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Published: Sunday, 6/6/2010

Put dipping dilemma to voters

Meeting the challenges that face our community during difficult times requires leaders to reject politics as usual and embrace new ways of doing things. Now more than ever, we must endeavor to make city government more open, more transparent, and more accountable to Toledo taxpayers.

The practice commonly known as "double-dipping," whereby a working public servant simultaneously collects a regular paycheck and public employee retirement benefits, is unfair to our taxpayers and to other hard-working individuals who seek public employment. I recently proposed an amendment to the city charter that would curtail this practice. I am seeking the support of my colleagues on City Council to place this issue before voters in November.

Your June 3 editorial "Double-dipping" raises legitimate points. You are correct in asserting that "not all double-dippers are created equal" and that the most egregious abusers of this practice are politicians, whose actions unfortunately cannot be prohibited by city law.

You also express concern about a "blanket prohibition" preventing "bringing in talented government workers from elsewhere in Ohio." I share this concern. The amendment I have proposed makes this distinction, seeking to end the practice exclusively for employees who have retired from the City of Toledo.

It's time to stop recycling the same people and bring in fresh perspectives to confront our community's challenges. Although a statewide ban would be an ideal remedy to the "double-dipping" dilemma, Toledoans deserve the opportunity to vote on responsibly curtailing the practice in our community.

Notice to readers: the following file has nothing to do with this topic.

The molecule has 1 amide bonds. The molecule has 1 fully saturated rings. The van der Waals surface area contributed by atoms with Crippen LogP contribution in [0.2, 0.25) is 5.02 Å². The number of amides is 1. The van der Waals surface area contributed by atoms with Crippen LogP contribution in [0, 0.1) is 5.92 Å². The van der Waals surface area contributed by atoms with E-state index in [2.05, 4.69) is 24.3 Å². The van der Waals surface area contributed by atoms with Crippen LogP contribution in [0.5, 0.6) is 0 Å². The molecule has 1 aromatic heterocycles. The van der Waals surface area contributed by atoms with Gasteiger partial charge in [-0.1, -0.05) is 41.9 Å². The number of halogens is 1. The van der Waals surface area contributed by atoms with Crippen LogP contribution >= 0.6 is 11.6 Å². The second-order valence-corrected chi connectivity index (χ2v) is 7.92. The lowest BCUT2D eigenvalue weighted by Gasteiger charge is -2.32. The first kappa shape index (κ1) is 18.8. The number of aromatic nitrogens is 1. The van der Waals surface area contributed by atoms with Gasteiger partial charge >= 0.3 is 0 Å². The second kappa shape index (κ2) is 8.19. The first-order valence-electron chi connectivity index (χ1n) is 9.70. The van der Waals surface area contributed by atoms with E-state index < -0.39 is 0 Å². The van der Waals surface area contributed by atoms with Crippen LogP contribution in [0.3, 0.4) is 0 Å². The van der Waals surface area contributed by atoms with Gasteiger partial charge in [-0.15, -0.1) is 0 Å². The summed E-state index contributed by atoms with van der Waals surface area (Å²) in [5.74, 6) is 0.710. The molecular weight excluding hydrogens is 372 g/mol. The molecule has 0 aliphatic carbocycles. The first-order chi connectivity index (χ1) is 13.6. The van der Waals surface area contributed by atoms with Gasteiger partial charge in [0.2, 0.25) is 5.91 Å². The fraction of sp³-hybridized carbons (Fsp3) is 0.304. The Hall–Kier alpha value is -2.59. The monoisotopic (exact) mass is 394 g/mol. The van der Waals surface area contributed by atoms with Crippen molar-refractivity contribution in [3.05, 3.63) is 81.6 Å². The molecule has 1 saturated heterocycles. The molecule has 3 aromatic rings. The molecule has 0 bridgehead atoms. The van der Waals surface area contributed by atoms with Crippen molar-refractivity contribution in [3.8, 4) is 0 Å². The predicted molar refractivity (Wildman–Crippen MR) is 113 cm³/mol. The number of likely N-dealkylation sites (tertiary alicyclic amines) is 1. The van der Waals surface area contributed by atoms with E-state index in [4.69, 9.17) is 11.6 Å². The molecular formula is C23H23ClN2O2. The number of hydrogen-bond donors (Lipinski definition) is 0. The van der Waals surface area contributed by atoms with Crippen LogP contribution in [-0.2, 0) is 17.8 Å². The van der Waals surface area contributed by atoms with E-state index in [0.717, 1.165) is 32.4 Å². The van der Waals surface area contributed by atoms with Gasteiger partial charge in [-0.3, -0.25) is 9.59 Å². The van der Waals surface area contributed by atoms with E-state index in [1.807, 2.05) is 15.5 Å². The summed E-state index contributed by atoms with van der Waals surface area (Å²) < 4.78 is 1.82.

Joe McNamara

Member

Toledo City Council

On the subject of double-dipping, the issue that seems to be overlooked is a retirement plan that allows a person to collect benefits after only 30 years of service.

Taxpayers can no longer afford this. Instead of debating double-dipping, they should demand that any plan that allows employees to retire after 30 years be abolished.

Dan Dimas

Waterville

Before everyone jumps at the opportunity to berate public employees who return to work after retirement, consider this: Every person who retires, draws Social Security, and then returns to the work force is a member of that group.

If you are working after receiving Social Security, you are taking a job from someone who may need it to raise a family. So when The Blade states that "double-dipping should be banned altogether," that would include Social Security retirees. Be careful what you wish for.

L.R. Gillen

Maumee

For months, Toledo Mayor Mike Bell said the city had a huge budget deficit. Now he suddenly has found a consultant who will tell the city how not to lose money, at a salary of $60,000 ("Councilmen question need to hire Bell backer," June 3).

It's convenient that this consultant worked on the mayor's election campaign. The previous administration hired consultants for a variety of things, and the deficit grew.

Cut costs by not hiring a consultant, as this is living beyond our collective means. Or let the mayor pay the consultant privately. Because he receives additional pension funds and a city salary, he could afford it.

Anne Boyle

Juniper Drive